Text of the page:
2009 - after 3 games
There will be no formal Big 10 Picks edition this week. Next week, with a full slate of league games, we'll pick this feature back up. Doing it on non conference weekends is fun, but forces my hand to call way too many games. There is no way I could duplicate last week's success over the course of another 10 games, so we're taking a pass on the full schedule.
Instead, let me indulge in a few thoughts before I fire the car up for the short drive up to Ann Arbor to see the Wolverines quiet the Caw.
Can we please layoff Boubacar Cissoko. Do we throw players under the bus 120 minutes into their career as a starter? Is that really what we want the Michigan fanbase to be all about? Some of the hate surrounding Cissoko in the wake of the Notre Dame game makes me to a double take to make sure I didnt step into a taping of Buckeye Roundtable.
Please remember that this team is still young, will make plenty of mistakes and go through bouts where its play is whatever the opposite of last week's magic is. I hope when that happens that I dont check into this blog and read all sorts of threads denigrating the players. Last week, we had folks crying that Stonum, a sophomore after spending his first year as second string, was a disappointment. Now we're pilloring Cissoko. Keep in mind that this team, nay Rodriguez's whole program, remains a work in progress. In the end, its going to be a fine wine. Vintage. Just stop and smell the bouquet before you chug the whole thing down. Try to enjoy the harvesting.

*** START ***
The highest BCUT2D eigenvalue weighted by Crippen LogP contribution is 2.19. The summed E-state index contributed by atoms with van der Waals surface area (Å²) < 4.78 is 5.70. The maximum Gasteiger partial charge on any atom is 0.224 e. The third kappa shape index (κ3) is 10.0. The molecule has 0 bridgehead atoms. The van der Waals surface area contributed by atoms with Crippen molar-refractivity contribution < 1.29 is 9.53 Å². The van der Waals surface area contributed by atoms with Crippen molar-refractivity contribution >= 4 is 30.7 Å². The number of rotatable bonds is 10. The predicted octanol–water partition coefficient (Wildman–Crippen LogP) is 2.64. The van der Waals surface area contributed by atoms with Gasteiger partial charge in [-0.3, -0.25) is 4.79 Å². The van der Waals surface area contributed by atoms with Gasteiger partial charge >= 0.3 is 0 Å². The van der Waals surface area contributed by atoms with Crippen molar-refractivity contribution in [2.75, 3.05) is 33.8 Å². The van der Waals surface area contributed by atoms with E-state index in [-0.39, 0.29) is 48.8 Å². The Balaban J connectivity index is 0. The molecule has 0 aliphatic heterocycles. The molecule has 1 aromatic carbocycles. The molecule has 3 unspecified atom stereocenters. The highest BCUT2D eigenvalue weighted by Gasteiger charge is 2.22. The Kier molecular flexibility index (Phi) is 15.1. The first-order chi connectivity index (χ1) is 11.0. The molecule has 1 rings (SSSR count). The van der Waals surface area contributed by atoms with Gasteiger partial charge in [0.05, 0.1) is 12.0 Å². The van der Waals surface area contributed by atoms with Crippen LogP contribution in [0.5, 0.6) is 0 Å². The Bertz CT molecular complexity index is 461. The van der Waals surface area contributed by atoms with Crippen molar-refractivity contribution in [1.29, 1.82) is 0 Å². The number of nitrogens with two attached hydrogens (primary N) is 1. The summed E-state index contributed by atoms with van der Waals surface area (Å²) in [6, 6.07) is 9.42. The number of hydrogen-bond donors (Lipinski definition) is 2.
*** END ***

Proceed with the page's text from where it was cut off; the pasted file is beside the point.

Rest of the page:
Getting back to Cissoko, what is there to really say? He got worked all last Saturday. But, he was going toe to toe with a future first round draft pick and somebody who I think is one of the favorites for the Biletnekoff Award. It was a mistmach. I'd love to know the thought process behind planning that matchup, but also sticking with it as it became obvious that Cissoko had more than his hands full with Floyd. Is Rodriguez pushing him, throwing him out there on that island to better his game?
This is like a swimming coach taking a prize pupil who can race sprints well in alll four strokes and trying to mold him into a distance individual medley racer. That first race might end with a sixth place dud, but if the kid has talent, seeing first hand how to handle that competition in that forum is invaluable. The next race should be better. Cissoko just went up against the best and saw where it is his game was defecient. Can we at least wait and see how he takes that experience and how he builds from it before we cast him aside and start comparing him to past whipping boys. Please?
Dont forget, he had a good opening day, that included a game changing opening quarter pick. Yes, I said game changing. Two players later, the Denard Robinson run happened. After that, the rout was on. Despite being abused against the Irish, he had another pick on his hands, but just could not close the deal. He is one play away from all of us celebrating him, instead we fans light him up all week. The difference in sporting results is sometimes a fine line.
Alright, my moralizing is done. Be your own fan. But, expect some fighting words like a scorned Bandie if I think player a critique is a bit over the top.
Enough of that. More randon, less pious thoughts:
*****Today is a huge day for the mid majors with Utah traveling to Oregon and BYU hosting Florida State. If the upsarts (can you really call BYU, a 7-point favorite, an upstart?) pull off wins and TCU beats Clemson next week, the Moutain West suddenly has a round robin slate that will have BCS Title game implications. Is there any way we can quickly drop Boise State into the MWC? This league is one more high end team away from being better than half of the BCS leagues. Just E-pinion.